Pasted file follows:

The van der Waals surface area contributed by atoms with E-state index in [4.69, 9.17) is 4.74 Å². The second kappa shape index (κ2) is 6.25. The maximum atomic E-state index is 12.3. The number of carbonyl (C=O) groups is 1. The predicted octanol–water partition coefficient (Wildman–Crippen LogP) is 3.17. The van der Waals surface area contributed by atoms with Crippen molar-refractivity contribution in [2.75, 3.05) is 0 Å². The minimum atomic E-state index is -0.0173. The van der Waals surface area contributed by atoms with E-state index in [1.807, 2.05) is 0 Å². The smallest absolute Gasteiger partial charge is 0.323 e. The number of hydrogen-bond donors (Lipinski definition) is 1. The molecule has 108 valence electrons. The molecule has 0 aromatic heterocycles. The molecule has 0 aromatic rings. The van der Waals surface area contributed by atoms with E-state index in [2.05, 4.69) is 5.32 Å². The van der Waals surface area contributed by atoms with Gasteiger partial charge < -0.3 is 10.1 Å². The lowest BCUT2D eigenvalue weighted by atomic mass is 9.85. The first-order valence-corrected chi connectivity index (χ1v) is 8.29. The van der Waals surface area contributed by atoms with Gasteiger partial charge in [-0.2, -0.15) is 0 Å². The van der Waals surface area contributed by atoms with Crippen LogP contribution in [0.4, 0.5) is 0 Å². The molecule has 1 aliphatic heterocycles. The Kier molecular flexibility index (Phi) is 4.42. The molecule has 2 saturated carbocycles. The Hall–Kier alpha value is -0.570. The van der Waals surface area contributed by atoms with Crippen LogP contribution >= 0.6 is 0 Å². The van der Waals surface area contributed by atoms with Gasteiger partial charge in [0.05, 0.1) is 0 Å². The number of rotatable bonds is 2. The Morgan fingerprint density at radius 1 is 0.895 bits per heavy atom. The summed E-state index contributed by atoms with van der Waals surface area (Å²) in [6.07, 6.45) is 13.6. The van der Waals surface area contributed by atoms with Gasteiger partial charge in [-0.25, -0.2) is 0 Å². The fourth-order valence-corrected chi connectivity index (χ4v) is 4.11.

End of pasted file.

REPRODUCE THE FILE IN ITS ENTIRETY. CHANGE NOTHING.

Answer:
The van der Waals surface area contributed by atoms with E-state index in [4.69, 9.17) is 4.74 Å². The second kappa shape index (κ2) is 6.25. The maximum atomic E-state index is 12.3. The number of carbonyl (C=O) groups is 1. The predicted octanol–water partition coefficient (Wildman–Crippen LogP) is 3.17. The van der Waals surface area contributed by atoms with Crippen molar-refractivity contribution in [2.75, 3.05) is 0 Å². The minimum atomic E-state index is -0.0173. The van der Waals surface area contributed by atoms with E-state index in [1.807, 2.05) is 0 Å². The smallest absolute Gasteiger partial charge is 0.323 e. The number of hydrogen-bond donors (Lipinski definition) is 1. The molecule has 108 valence electrons. The molecule has 0 aromatic heterocycles. The molecule has 0 aromatic rings. The van der Waals surface area contributed by atoms with E-state index in [2.05, 4.69) is 5.32 Å². The van der Waals surface area contributed by atoms with Gasteiger partial charge < -0.3 is 10.1 Å². The lowest BCUT2D eigenvalue weighted by atomic mass is 9.85. The first-order valence-corrected chi connectivity index (χ1v) is 8.29. The van der Waals surface area contributed by atoms with Gasteiger partial charge in [-0.2, -0.15) is 0 Å². The van der Waals surface area contributed by atoms with Crippen LogP contribution in [0.4, 0.5) is 0 Å². The molecule has 1 aliphatic heterocycles. The Kier molecular flexibility index (Phi) is 4.42. The molecule has 2 saturated carbocycles. The Hall–Kier alpha value is -0.570. The van der Waals surface area contributed by atoms with Crippen LogP contribution >= 0.6 is 0 Å². The van der Waals surface area contributed by atoms with Gasteiger partial charge in [0.05, 0.1) is 0 Å². The number of rotatable bonds is 2. The Morgan fingerprint density at radius 1 is 0.895 bits per heavy atom. The summed E-state index contributed by atoms with van der Waals surface area (Å²) in [6.07, 6.45) is 13.6. The van der Waals surface area contributed by atoms with Gasteiger partial charge in [-0.25, -0.2) is 0 Å². The fourth-order valence-corrected chi connectivity index (χ4v) is 4.11.